13 January 2009

Do diet clubs measure up?

Are you among the 150 000 South Africans who use diet clubs to help lose weight?


Are you among the more than 150 000 South Africans who use diet clubs to help you lose weight? Our diet experts see what the various clubs have to offer.

You want to lose weight - your doctor has warned that you need to, or perhaps your mirror tells you you're not looking that good in your swimsuit.

What do you do? Mostly we do one of two things: go the do-it yourself route, possibly buying diet pills, slimming drinks and/or appetite suppressants - or join a diet club.

South Africa's three biggest diet clubs - Weight Watchers, Weigh Less and SureSlim - assure you they will see to it you lose weight. And judging by their hundreds of thousands of members these aren't empty promises.

Besides these three, there are programmes (like Virgin Active Life Care, associated with the Virgin Active gym chain) in which exercise is the main focus complemented by special attention to diet. Shapes and Curves - both exclusively for women - are two more examples.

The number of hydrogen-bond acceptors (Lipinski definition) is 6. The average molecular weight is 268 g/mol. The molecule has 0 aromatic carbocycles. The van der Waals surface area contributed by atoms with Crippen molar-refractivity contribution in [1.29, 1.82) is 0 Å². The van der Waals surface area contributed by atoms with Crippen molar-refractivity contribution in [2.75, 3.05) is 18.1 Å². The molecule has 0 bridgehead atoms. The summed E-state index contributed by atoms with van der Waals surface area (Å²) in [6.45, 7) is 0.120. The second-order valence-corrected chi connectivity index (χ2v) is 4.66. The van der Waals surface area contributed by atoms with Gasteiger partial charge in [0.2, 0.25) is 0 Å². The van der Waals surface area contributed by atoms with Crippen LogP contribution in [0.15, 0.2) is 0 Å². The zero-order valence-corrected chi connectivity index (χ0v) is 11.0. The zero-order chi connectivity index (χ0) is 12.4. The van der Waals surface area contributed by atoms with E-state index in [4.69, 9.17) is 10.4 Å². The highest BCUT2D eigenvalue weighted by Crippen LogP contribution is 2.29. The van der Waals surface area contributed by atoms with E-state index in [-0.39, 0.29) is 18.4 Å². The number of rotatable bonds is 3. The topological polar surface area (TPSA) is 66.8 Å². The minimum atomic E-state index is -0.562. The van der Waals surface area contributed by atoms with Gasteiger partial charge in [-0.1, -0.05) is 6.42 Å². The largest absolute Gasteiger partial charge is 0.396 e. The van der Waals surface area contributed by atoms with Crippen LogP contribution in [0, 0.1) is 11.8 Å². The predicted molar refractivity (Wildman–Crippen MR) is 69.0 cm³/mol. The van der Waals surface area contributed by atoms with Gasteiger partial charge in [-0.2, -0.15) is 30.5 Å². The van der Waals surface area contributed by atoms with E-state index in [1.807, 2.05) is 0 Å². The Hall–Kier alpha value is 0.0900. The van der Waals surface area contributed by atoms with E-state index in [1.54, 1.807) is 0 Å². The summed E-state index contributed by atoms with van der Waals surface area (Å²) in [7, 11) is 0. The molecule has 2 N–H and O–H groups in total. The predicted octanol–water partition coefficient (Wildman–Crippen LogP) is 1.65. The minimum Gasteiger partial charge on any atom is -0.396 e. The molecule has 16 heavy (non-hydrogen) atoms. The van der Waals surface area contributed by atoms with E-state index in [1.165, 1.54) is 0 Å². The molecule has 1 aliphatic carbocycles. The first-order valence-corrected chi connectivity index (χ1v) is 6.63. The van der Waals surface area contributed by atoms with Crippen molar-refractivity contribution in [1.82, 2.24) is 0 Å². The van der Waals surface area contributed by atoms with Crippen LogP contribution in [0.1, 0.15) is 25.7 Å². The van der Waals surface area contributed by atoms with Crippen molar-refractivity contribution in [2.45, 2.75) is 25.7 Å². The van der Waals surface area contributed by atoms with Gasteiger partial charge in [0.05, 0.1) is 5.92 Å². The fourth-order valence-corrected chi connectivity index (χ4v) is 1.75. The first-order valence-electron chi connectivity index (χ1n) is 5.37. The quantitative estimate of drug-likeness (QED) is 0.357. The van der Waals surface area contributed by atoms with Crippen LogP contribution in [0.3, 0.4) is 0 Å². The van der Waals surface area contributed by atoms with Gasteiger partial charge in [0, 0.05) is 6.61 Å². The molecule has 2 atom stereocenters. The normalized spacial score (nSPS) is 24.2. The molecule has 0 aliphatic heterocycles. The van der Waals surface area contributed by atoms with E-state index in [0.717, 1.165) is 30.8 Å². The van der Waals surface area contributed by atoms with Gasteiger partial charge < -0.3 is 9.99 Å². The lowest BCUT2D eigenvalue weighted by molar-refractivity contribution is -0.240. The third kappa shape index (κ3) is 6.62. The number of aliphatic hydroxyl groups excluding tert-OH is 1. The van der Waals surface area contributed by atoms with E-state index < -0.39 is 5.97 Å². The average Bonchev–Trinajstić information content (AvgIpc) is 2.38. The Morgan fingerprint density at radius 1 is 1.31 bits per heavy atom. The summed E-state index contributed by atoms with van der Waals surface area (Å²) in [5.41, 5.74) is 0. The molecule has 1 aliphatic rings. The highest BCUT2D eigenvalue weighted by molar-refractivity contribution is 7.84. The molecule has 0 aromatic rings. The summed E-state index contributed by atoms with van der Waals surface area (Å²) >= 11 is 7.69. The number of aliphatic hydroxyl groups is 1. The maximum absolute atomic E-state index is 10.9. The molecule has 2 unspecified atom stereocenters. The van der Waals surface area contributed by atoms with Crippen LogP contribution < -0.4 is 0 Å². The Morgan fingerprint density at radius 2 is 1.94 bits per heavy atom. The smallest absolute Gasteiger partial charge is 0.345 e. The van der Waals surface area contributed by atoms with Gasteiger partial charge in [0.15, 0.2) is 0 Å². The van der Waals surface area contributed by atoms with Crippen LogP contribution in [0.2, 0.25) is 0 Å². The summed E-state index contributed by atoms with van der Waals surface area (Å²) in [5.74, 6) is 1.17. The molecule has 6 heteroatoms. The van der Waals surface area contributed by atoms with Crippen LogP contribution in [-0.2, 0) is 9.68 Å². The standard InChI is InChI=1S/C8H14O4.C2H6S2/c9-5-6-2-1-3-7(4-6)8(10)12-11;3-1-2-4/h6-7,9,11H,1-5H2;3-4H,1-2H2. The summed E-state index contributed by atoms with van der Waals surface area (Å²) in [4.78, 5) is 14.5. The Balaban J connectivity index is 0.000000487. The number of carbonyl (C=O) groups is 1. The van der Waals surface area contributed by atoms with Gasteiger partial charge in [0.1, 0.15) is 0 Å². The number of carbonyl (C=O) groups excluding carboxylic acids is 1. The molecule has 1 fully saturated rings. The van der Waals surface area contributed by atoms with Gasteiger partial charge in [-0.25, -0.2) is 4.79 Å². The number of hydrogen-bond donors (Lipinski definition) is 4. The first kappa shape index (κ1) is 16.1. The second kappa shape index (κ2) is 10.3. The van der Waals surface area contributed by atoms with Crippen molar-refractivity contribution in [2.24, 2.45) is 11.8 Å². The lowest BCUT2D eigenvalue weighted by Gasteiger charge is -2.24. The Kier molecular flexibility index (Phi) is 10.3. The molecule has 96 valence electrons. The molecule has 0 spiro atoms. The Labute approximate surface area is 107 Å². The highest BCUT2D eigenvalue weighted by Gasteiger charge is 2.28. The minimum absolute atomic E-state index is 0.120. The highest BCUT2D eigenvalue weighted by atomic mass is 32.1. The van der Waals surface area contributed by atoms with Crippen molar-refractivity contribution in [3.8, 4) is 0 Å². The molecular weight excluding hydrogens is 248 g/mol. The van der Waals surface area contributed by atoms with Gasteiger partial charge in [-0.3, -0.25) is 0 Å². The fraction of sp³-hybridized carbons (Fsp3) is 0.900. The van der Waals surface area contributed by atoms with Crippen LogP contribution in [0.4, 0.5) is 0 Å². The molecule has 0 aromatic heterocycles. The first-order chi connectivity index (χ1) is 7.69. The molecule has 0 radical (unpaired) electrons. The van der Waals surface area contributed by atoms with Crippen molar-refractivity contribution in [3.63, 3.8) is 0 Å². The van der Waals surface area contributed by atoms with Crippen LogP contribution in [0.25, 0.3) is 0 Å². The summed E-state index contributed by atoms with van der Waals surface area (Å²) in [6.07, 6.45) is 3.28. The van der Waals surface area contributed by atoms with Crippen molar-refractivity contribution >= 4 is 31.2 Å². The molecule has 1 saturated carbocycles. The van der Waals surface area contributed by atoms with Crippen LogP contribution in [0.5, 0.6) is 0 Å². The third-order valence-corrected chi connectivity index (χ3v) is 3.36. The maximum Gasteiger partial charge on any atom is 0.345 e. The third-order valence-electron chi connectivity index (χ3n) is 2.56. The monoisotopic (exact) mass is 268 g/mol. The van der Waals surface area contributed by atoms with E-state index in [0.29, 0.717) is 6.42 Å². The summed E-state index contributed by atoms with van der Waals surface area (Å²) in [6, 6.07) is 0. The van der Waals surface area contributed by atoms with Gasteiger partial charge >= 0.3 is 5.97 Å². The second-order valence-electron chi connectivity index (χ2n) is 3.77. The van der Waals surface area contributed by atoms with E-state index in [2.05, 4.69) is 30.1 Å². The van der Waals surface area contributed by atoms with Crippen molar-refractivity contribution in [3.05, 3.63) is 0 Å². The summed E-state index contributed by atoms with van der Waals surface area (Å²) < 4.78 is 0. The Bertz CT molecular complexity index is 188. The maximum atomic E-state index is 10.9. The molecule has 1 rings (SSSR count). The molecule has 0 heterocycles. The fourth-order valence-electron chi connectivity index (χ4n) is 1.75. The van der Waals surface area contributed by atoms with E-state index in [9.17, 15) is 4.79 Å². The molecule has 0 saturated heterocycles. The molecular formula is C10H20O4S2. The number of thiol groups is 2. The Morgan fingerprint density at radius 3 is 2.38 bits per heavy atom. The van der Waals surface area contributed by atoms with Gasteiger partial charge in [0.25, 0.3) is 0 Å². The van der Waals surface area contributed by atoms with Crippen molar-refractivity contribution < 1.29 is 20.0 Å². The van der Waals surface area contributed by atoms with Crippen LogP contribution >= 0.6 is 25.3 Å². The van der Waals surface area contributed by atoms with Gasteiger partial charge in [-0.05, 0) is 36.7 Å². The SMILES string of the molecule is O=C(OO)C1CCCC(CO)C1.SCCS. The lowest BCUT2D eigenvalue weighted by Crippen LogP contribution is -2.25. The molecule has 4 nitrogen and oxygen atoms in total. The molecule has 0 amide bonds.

On the surface it seems the clubs' recipe - support groups, meal plans and definite goals for weight loss - is one that works. Health24's sister magazine, YOU Pulse, set out to find out just how good they are, and which are best. We enlisted DietDoc, Dr Ingrid van Heerden, along with dieticians Irene Labuschagne and Celeste Naudé of the Nutrition Information Centre of the University of Stellenbosch (Nicus).

The clubs we looked at were those names above; and the aspects we looked at included the basic principles, the nature of the support offered, costs, and whether special groups were accommodated. These are the highlights of that process: